Facebook and Instagram owner Meta to let more than 11,000 staff go

Bank of England governor welcomes prospect of 'clear policy stance' on tackling energy bills

Meta, the owner of Facebook and Instagram, has revealed that 13% of its workforce is being laid off, becoming the latest big tech player to wield the axe in the tougher global economy.

The firm announced on Wednesday it will cut its global workforce by more than 11,000 employees as part of a wider shake-up of the business that aims to drastically cut costs.

Meta staff were being told what was happening to them individually via email.

Those affected in the US would get at least six weeks salary as compensation, plus a further two weeks’ wages for every year served.

The arrangements would be similar elsewhere, the company said, though it was unclear whether any UK jobs were affected. Meta has its European HQ in Ireland.

Founder and chief executive Mark Zuckerberg told staff in an internal email explaining the changes that he wanted “to take accountability for these decisions and for how we got here.”

He admitted his own plans for growth had been too optimistic, saying “I was wrong” when outlining how Meta had bet on continued high demand for e-commerce after the worst of the COVID pandemic.

Zuckerberg had faced calls from top shareholders to slash costs following two consecutive quarters of falling revenue.

Some has been due to declining ad sales across its platforms.

But investors are also concerned about Meta’s big spending on its virtual and augmented reality division called Reality Labs.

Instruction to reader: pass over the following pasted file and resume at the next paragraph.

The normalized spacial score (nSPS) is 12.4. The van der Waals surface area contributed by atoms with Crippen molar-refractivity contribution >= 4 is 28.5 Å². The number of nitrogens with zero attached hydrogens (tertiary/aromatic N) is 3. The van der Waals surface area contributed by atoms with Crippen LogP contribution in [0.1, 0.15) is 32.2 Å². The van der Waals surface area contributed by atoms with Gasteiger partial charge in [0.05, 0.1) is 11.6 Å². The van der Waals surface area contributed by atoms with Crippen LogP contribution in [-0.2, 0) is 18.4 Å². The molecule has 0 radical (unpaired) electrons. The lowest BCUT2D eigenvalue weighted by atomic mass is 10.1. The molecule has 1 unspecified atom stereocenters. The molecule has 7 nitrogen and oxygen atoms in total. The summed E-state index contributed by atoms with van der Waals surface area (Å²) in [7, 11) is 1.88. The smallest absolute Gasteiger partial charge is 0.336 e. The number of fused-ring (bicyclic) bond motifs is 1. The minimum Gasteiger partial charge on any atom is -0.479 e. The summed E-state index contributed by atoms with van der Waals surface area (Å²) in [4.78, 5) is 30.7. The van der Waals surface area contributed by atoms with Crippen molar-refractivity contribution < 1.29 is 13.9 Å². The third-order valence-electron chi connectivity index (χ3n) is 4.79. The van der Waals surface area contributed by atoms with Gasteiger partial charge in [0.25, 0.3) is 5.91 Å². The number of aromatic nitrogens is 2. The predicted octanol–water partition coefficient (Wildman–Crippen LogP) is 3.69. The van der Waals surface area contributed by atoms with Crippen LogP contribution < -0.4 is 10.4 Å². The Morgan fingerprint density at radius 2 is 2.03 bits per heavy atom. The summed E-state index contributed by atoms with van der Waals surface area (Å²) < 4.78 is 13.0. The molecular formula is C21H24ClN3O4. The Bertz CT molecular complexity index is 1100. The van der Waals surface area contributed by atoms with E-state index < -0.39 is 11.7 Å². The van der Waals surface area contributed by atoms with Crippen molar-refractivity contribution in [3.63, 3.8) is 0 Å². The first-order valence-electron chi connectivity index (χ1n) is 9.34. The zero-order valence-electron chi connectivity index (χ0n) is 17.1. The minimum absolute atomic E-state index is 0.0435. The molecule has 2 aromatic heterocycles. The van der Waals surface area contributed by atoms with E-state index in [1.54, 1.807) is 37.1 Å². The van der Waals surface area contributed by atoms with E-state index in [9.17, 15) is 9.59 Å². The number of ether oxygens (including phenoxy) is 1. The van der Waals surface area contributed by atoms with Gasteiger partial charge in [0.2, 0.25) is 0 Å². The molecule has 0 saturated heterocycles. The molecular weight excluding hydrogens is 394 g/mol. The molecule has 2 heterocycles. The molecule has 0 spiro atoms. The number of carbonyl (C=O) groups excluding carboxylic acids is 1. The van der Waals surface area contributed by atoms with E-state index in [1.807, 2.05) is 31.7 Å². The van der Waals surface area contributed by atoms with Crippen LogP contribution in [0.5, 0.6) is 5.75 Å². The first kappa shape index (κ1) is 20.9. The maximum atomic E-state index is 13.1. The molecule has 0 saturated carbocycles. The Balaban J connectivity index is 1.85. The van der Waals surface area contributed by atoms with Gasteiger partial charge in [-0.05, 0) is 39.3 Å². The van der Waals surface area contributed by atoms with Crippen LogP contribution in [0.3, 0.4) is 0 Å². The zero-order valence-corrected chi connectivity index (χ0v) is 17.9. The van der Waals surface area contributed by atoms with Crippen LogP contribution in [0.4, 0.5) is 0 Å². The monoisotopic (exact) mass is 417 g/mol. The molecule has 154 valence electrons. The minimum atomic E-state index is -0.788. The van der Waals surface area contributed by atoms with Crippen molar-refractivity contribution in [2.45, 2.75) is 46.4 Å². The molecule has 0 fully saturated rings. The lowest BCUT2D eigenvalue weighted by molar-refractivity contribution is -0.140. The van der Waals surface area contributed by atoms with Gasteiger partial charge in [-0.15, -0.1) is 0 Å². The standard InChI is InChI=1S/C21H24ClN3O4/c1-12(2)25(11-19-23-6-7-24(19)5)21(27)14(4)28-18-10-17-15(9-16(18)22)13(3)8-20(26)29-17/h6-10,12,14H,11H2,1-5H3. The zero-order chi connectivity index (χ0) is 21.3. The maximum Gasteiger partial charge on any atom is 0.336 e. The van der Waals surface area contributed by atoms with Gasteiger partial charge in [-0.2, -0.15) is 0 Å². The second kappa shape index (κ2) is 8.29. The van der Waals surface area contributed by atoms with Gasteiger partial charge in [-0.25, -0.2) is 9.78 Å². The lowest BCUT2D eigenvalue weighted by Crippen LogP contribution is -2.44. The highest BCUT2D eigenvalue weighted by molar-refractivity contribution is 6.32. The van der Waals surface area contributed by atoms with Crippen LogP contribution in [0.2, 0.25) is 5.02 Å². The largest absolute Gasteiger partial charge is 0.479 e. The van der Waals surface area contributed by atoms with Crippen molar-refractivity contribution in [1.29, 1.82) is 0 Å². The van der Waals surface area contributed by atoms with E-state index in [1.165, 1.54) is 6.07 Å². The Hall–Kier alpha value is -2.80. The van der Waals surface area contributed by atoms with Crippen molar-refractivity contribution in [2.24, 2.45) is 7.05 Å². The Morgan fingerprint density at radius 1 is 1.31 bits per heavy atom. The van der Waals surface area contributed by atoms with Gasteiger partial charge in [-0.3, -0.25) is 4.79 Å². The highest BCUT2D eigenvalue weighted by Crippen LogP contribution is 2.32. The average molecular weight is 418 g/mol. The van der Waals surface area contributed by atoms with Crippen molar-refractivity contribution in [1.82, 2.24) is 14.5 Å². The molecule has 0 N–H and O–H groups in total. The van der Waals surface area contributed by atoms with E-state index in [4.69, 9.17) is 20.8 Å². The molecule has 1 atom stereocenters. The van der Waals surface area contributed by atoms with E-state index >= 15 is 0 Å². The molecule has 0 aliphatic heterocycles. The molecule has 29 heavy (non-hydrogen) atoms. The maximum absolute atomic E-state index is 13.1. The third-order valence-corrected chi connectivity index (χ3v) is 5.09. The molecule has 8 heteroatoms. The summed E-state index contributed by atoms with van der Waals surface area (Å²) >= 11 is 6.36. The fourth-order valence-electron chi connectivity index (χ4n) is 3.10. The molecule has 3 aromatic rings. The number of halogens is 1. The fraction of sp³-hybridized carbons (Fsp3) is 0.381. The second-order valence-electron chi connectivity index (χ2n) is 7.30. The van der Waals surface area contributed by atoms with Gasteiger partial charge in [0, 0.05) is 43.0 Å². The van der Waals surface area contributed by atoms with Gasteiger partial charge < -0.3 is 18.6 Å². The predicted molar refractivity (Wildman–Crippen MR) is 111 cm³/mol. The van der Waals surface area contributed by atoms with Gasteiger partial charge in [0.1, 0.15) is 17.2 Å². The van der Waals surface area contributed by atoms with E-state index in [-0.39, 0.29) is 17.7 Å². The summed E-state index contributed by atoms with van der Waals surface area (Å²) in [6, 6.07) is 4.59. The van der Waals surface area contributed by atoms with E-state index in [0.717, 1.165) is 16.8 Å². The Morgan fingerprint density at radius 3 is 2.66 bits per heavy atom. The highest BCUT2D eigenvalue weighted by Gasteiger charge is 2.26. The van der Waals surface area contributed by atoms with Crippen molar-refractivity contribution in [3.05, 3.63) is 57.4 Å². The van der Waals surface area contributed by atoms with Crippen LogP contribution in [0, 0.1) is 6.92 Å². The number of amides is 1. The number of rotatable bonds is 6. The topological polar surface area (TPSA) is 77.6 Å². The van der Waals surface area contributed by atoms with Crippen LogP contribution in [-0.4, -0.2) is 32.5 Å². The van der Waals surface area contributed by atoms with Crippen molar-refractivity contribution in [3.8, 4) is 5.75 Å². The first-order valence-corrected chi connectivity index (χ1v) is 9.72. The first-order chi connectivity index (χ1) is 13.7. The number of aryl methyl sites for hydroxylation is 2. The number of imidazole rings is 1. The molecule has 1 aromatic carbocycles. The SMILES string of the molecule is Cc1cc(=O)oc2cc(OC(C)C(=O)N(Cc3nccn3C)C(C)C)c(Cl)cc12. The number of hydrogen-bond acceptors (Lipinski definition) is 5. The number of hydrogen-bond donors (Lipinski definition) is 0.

They have called Zuckerberg’s metaverse vision into question – with shares down 71% in the year to date – as it remains unclear whether the prospects for applications in the space are overblown.

Zuckerberg wrote: “While we’re making reductions in every organization across both Family of Apps and Reality Labs, some teams will be affected more than others.

However, he signalled a continued investment commitment to the division.

He added: “Recruiting will be disproportionately affected since we’re planning to hire fewer people next year.

“We’re also restructuring our business teams more substantially.”

The job cuts are the latest among major tech players.

Twitter under Elon Musk’s ownership is understood to have slashed its workforce by almost half last week while Microsoft was reported to have shed 1,000 staff in October.

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